“We’re eating dinner together nearly every night,” he said. “I think we’ve done one takeout but all the other meals we’ve cooked at home. We’re finding something new to eat every week. Mom works from home so I’m spending more time with her and fixing things up around the house that usually doesn’t get done this time of year.”

Tanner said the family has had some game nights along with watching more movies on Netflix and YouTube.

“We rarely had dinners together because I wouldn’t get home from practice until around 7 o’clock,” Tanner said, “and we’d have games and other things to do. It’s been such a big change.”

Tanner maintains a level of hope that GCHS will be able to have a “normal” graduation at some point before August when most seniors will head off to college if the pandemic has been diminished to a point where schools will re-open in the fall.

“I’ve worked hard to maintain my grades, so I’ve always wanted to be able to walk across the stage and get my Principal’s Honor Roll diploma from Mr. (Steve) Nordby,” Tanner said. “It doesn’t really matter if nobody’s there. I just want to get it in person from him and not have it come in the mail.”

Tanner said he had had some talks with Nordby about some alternative plans for graduation, but nothing has been finalized.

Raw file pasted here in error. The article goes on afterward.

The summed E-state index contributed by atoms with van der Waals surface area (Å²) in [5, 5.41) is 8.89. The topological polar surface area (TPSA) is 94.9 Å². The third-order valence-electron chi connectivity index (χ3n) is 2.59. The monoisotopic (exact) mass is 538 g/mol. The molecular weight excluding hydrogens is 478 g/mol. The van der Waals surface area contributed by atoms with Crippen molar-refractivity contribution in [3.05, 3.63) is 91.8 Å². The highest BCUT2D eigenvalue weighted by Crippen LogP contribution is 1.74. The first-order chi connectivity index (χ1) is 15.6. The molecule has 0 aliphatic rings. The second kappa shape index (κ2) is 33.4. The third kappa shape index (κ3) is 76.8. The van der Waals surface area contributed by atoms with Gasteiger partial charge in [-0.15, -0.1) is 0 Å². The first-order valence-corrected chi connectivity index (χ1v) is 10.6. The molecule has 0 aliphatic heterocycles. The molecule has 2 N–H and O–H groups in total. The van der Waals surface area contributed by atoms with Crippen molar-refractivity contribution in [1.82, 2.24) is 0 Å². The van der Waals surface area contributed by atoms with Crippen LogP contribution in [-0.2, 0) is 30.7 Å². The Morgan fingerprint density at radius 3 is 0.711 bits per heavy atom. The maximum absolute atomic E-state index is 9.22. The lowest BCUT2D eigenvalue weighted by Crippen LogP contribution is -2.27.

“There was some talk of having a drive-thru diploma ceremony at the school, but that’s not for sure,” Tanner said. “It sounded kind of fun, but I think all of us would want a traditional graduation if possible. You could look at having a virtual graduation with no fans, no parents. I think having it at the football field, under the lights; we could go all out and still practice social distancing.”

If all works according to plan, Tanner said will head to Manhattan in the fall to attend Kansas State University where he will major in life sciences with a minor in leadership studies. From there, he hopes to move on to Wichita State University where he would study to become a Physician’s Assistant in a two-year program.

“No medical school for me,” he said with a laugh. “I like the tract to become a P.A. and I’ll be around the entire medical field that I want.”

Tanner said he doesn’t dwell too much now on the what ifs of the lost season. It’s just something out of his control.

“The pandemic is a big, serious situation and we’re just all hoping it will be over as soon as possible,” he said. “I can’t get back my baseball season, but there are more important matters to consider.”